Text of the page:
How To Fall Asleep In 2 Minutes?

Hi all,

I’m Dr Tristan Nguyen, a General Practice Registrar in Castle Hill, NSW.

Problems with sleep are one of the most common issues people experience and present to their doctors for assistance.

Let’s be honest, it’s never easy to take the first step, but hear me out. I have personally struggled with sleeping difficulties myself & decided to speak up about it as a doctor and patient, so more people would find courage to do it.

So what did I do?

I found that taking the time to think about all the aspects of my evening that support and interfere with my sleep, as well as to make good sleep a priority in my life for me and my family have really helped. As weird as it sounds, I also spoke to my doctor when I realised I couldn’t do it alone.

As a doctor, my patients often discuss sleep issues with me. This has become especially relevant during the current crisis. Adequate sleep is essential and problems with sleep can cause significant distress in one’s life and relationships. There are many causes for sleep problems and therefore many options in how a doctor may help you manage this.

So let’s start with the basics.

A normal amount of sleep greatly differs from person to person. For some, 4 hours is enough, for others it’s more like 8-10 hours per night. I know my father only needs 4-5 hours of sleep and he is perfectly fine with this. I, however, need at least 7 hours of sleep to feel “okay” the next day, and any less than this will start interfering with my mood. So as you know, the way you sleep can become a problem when you’re not listening to your body’s needs.

You may have difficulties falling asleep once lying in bed, maintaining your sleep, waking up repeatedly throughout the night, or maybe you are waking too early and being unable to fall sleep again. Other issues as a consequence of this is that you may have feelings of fatigue, tiredness or no energy during the day, you may fall asleep when at rest during the day, as well as have difficulty performing day to day activities. It’s important to notice what is it exactly that bothers you and take action.


Insomnia is the most common sleep problem which is a lack of adequate sleep. This is usually temporary however can be longer lasting. This can be due to multiple causes, whether it be personal problems in your life, the setup of your daily life that interferes with sleep, psychology stress such as depression and anxiety, side effects of medications or the result of medical conditions such as sleep apnoea or restless legs.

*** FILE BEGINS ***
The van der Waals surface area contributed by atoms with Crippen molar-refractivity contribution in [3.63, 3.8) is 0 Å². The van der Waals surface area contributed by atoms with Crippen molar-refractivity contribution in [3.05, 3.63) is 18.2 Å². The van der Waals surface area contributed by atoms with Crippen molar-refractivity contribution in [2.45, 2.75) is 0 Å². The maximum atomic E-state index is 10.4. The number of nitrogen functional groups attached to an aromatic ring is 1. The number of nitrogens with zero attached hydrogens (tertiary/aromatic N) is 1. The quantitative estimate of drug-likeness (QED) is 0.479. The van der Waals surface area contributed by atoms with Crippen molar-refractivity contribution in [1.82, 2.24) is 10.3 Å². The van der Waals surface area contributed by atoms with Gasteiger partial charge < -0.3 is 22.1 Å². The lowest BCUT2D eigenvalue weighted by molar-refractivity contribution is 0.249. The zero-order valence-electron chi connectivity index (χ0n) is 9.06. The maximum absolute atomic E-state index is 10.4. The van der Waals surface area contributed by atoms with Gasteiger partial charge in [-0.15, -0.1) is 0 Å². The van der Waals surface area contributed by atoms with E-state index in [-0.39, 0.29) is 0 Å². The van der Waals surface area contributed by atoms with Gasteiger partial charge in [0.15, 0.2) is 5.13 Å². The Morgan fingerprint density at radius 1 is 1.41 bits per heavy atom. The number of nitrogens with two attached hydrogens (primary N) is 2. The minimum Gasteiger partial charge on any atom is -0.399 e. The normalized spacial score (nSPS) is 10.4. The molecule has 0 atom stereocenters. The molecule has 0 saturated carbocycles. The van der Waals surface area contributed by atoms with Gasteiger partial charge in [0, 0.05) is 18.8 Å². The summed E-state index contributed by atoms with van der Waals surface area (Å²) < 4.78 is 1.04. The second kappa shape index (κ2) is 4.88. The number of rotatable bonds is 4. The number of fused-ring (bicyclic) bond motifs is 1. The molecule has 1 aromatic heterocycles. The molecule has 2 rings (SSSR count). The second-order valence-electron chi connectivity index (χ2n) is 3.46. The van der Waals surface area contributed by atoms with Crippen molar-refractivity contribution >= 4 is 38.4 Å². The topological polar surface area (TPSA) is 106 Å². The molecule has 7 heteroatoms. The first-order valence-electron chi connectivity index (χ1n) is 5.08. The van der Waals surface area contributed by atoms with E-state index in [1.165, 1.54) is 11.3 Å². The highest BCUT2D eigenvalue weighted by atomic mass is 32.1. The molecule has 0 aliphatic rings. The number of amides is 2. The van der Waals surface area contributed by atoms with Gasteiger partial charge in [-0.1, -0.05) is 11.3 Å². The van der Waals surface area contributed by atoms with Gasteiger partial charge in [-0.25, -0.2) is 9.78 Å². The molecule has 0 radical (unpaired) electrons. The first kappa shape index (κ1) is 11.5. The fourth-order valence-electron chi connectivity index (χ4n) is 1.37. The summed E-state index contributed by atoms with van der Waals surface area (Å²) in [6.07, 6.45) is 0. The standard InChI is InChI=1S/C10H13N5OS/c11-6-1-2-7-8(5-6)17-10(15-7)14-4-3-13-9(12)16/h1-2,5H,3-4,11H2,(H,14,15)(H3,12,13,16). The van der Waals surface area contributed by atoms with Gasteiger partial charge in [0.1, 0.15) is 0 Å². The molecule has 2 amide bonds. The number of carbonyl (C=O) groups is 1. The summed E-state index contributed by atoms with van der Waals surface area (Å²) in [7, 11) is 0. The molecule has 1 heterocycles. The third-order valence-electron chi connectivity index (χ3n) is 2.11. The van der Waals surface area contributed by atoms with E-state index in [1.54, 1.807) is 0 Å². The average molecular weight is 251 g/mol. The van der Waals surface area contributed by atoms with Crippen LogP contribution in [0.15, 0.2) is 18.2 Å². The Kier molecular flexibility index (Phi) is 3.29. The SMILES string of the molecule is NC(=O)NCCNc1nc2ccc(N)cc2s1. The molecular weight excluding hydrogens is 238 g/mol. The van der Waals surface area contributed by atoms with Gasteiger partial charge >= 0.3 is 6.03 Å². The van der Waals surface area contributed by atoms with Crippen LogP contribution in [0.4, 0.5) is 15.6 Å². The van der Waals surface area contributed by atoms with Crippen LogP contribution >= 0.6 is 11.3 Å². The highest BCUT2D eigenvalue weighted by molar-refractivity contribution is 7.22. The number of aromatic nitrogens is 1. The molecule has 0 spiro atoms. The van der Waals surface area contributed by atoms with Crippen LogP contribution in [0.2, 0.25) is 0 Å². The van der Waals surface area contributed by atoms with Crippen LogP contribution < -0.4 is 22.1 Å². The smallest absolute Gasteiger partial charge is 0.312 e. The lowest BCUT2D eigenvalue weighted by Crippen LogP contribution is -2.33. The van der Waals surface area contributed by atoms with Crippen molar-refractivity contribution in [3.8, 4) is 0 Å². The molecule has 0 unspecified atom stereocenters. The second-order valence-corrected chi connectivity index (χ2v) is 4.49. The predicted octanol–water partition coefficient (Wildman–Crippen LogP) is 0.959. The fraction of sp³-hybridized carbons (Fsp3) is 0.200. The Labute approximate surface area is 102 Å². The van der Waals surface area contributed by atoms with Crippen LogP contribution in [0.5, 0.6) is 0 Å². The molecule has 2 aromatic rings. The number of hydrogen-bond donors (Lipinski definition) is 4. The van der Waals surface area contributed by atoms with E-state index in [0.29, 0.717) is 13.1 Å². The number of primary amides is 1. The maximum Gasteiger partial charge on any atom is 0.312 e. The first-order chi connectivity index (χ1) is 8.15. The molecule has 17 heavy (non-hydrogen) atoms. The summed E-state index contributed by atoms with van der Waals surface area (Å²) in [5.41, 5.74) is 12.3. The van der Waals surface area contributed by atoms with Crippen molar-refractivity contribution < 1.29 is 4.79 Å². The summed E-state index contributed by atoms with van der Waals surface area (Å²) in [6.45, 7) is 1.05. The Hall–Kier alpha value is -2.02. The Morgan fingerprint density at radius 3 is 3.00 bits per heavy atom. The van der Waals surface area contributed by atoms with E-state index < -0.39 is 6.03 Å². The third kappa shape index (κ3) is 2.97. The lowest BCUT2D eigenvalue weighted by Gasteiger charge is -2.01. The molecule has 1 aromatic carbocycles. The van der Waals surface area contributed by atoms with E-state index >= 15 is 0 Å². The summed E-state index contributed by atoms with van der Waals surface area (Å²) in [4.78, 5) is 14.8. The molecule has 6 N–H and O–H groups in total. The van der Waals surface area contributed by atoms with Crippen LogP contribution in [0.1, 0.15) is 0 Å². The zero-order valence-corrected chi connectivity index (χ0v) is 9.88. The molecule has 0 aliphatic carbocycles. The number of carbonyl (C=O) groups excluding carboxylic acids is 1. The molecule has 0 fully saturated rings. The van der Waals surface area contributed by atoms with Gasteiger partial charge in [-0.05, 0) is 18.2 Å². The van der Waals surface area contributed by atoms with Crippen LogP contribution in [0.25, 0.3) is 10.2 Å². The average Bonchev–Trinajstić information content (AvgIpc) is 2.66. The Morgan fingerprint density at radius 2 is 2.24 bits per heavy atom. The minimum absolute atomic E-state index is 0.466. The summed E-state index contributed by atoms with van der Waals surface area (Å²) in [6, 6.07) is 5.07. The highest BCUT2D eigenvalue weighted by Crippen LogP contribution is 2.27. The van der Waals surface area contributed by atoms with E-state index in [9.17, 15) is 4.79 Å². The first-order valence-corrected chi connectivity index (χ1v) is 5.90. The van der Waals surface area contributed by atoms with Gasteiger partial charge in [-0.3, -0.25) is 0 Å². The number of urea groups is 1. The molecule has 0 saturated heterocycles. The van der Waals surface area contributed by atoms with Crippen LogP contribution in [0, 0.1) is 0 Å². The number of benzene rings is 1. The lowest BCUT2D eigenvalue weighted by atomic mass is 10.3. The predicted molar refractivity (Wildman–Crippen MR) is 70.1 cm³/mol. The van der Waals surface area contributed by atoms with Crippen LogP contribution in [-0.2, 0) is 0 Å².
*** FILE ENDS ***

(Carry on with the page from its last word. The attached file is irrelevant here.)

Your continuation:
If you are having difficulty getting enough sleep there are a number of steps that may be helpful such as:

  • Make a sleep routine a thing like brushing your teeth

Try to go to bed and wake up at the same time every day to make a routine about sleep.

  • Avoid caffeine after lunch

Caffeine in the afternoon or at night can make it more difficult to fall asleep at night.

  • Avoid alcohol

Alcohol interferes with the quality of sleep, as well as may make waking up in the morning more difficult.

  • Have a proper diet

Light meals before bed can be useful and a balance diet can be beneficial. Going to bed on an empty stomach can make you feel restless.

  • Regular exercise

Getting regular exercise is good for your mind and your body. Exercising at least 30 minutes a day may help you feel more refreshed in the morning and more ready for sleep at night.

  • Avoid naps during the day

Sleep in the day can make it harder to sleep at night.

  • Go to bed when feeling sleeping

Going to bed when you're not feeling sleepy can mean you are just lying in bed awake. If you are having difficulties sometimes getting up and trying again once you begin to feel sleepy is useful.

  • Make your bed ready for sleep

Make your bedroom a place suitable for sleep. Avoid eating, watching TV or playing with your mobile phone in bed. Make the bedroom a suitable place to sleep by making it dark, relaxing, quiet, and comfortable and blocking out morning light.

  • Practice relaxation techniquesRelaxation techniques prior to bed such as deep breathing or meditation.


There are many other useful tips that you may find works better for you.

I have found that as a doctor, talking through everything my patients do approaching their evening can really help identify the cause. Sleep is sometimes no longer the priority or that family life has overtaken the sleep as a priority.

The best methods of managing insomnia are to treat the issue that is causing the problem, to remove or change any medications that may be contributing to your poor sleep and to change lifestyle factors such as your family routine or bedroom layout to support your sleep. Other options may be available such as treating any underlying medical conditions and a trial of psychological behavioural therapies.

If the above are ineffective a short course of medication to assist with sleep may be used.

There are also sleep specialists that may be able to further assist in you in managing your sleep problems.

For further information, assessment, and questions regarding sleep problems or insomnia and how it can be managed please consult with one of the doctors on Medinet.


Dr Tristan Nguyen - Clinical Expert at Medinet Australia
General Practice Registrar in Castle Hill, New South Wales